In an interview, screenwriter Paul Laverty testifies to market pressure when he speaks of how the film might not have received funding if the indigenous character were at its center: “ ‘Obviously I would have loved to tell the story from the perspective of the Indian leader Daniel,’” states Laverty. “‘It's just we would never have been given the money by the financiers’” (Dawson 44). If Even the Rain reveals how Costa’s choices for Sebastian’s film are in response to foreign investors’ demands, then Laverty’s comment suggests that money and finance influence his own creative decisions as well. In response to market pressures, Laverty makes Costa’s transformation from a morally compromised to an ethical individual a structuring device within Even the Rain. In the process, however, Even the Rain’s historical network narrative is funneled during its final act into a linear format leading to relative closure.
Whereas the film cues us initially to believe that the socially and historically aware Sebastian would be its moral center, it gradually begins to invest in Costa. An early moment that cues us to notice Costa’s internal process is when Daniel overhears a phone conversation in which Costa boasts to an U.S. producer about how cheap it is to hire extras in Bolivia: “two fucking dollars a day” can make them “feel like kings,” announces Costa. Daniel later confronts Costa with “I know this story,” implying his awareness of the continuities between Costa’s behavior and the long history of exploitation of Indians like himself. This scene is crucial in triggering change in Costa as well as in establishing a vexed but ultimately reciprocal relationship between Costa and Daniel.
As the protests intensify, the contrast between the positions of the protesting Bolivians and elite film crew becomes increasingly stark—as does the gap between Daniel’s and Costa’s positions. One scene that highlights this gap is when the Spaniards meet with a local politician who has been supporting their film production, while around them the protests get louder and the police more violent. The politician complains to the filmmakers that, “Given their long history of exploitation, Indians’ distrust is embedded in their genes. It is very difficult to reason with them, especially when they are illiterate.” The politician’s inability to see indigenous Bolivians as fully human is brought into relief when Sebastian tries to reason with him, asking him how someone who earns two dollars a day could pay a 300% increase in the price of water. The Bolivian official replies, “How curious. That’s what I’m told you pay the extras.” As Costa guiltily listens in on this conversation, Even the Rain suggests that the Spanish filmmakers’ treatment of their extras is enabled by a history of state-sanctioned violence against poor and indigenous Bolivians. It is the longstanding exploitation of Bolivians that makes it possible for the Spanish filmmaking crew to get away with paying their extras so little.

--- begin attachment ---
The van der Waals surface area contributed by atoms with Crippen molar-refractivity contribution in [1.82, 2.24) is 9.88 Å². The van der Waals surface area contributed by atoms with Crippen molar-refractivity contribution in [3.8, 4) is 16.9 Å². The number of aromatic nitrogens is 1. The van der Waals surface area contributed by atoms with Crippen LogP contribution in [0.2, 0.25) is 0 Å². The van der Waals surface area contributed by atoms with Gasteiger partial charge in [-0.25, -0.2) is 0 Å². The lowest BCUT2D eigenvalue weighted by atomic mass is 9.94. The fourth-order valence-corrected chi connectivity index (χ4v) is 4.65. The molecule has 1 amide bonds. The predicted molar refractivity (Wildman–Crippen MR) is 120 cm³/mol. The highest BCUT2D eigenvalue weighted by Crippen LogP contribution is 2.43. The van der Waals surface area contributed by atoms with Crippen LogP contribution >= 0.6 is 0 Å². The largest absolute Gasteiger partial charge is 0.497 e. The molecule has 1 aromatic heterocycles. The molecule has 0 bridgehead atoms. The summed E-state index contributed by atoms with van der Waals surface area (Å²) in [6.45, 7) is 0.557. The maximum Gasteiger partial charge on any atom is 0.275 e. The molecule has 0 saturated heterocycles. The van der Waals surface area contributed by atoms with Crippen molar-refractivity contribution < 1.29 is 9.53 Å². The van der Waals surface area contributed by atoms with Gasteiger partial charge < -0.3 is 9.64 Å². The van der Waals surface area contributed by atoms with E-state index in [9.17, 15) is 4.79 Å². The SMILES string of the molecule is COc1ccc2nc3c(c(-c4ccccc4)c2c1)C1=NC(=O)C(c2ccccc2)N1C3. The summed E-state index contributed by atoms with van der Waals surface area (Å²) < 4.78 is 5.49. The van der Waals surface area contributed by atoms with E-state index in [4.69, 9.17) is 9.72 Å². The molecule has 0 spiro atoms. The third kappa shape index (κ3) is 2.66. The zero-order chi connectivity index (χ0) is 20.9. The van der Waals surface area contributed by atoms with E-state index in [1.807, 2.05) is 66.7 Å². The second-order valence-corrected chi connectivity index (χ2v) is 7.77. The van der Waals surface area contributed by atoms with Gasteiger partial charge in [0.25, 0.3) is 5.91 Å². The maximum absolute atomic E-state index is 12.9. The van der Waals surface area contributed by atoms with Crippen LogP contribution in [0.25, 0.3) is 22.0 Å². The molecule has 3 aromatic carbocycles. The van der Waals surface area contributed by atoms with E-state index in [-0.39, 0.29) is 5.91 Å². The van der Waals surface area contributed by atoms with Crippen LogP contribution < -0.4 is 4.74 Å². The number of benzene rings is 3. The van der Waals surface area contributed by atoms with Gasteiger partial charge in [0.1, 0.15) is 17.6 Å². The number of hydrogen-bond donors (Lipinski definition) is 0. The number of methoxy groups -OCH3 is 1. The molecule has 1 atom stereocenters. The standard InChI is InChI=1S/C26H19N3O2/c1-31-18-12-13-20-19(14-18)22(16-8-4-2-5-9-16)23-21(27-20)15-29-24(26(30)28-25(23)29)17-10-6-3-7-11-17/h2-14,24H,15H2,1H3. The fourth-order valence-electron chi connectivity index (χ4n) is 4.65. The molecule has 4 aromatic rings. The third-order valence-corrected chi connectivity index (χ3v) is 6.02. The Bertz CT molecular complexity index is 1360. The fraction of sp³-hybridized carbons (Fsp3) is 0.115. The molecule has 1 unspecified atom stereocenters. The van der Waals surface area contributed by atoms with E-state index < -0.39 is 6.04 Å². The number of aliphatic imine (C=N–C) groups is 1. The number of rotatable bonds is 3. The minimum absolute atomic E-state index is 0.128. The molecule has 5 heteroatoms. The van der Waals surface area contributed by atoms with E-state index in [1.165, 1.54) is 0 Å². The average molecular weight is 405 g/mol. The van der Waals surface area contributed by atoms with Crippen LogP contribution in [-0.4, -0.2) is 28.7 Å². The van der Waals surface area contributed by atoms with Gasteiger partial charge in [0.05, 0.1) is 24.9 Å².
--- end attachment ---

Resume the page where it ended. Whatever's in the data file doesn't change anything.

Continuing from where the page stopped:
The scenes showing Daniel’s resistance to Costa’s attempts at appeasing him are crucial for shifting Costa’s attitude towards Indians. In the scene when Costa tries to make a monetary deal with Daniel to prevent him from protesting until the shoot’s completion, Daniel is at first silent. A frustrated Costa wonders out loud if Daniel is merely performing the role of “the silent, dignified Indian.” Eventually, however, Daniel accepts Costa’s money, anticipating that his family would need it in their struggles. In moments such as this one, Even the Rain portrays Daniel as neither the timeless, dignified Indian that Costa invokes, nor the genetically programmed malcontent that the Bolivian politician imagines in his conversation with the Spanish filmmakers. Because the viewer is trained through the course of the film to oscillate between prior and existing regimes of power, a historically specific interaction between colonizer and colonized replaces a generalized conception of “otherness.” Costa learns to see Daniel’s reality in a historical context, and his shift in consciousness becomes a model for the viewer to follow.
Yet, despite its attentiveness to the historical dynamics of colonial relations, Even the Rain draws on conventions of the sentimental colonial narrative, especially in its attempt at bringing closure to its complex plot. In the film’s penultimate scene, Daniel comes to the film set to give Costa a parting gift and to thank him for saving his daughter’s life. This penultimate scene between Daniel and Costa is perhaps the most strained, as it reflects Even the Rain’s debt to Euro-American storytelling conventions that require the enacting of reconciliation between colonizer and colonized in order to confirm the European’s ability to eventually be human. As is often the case within this narrative structure, the colonizer figure’s humanity is salvaged through an act of bravery or kindness that elicits gratitude.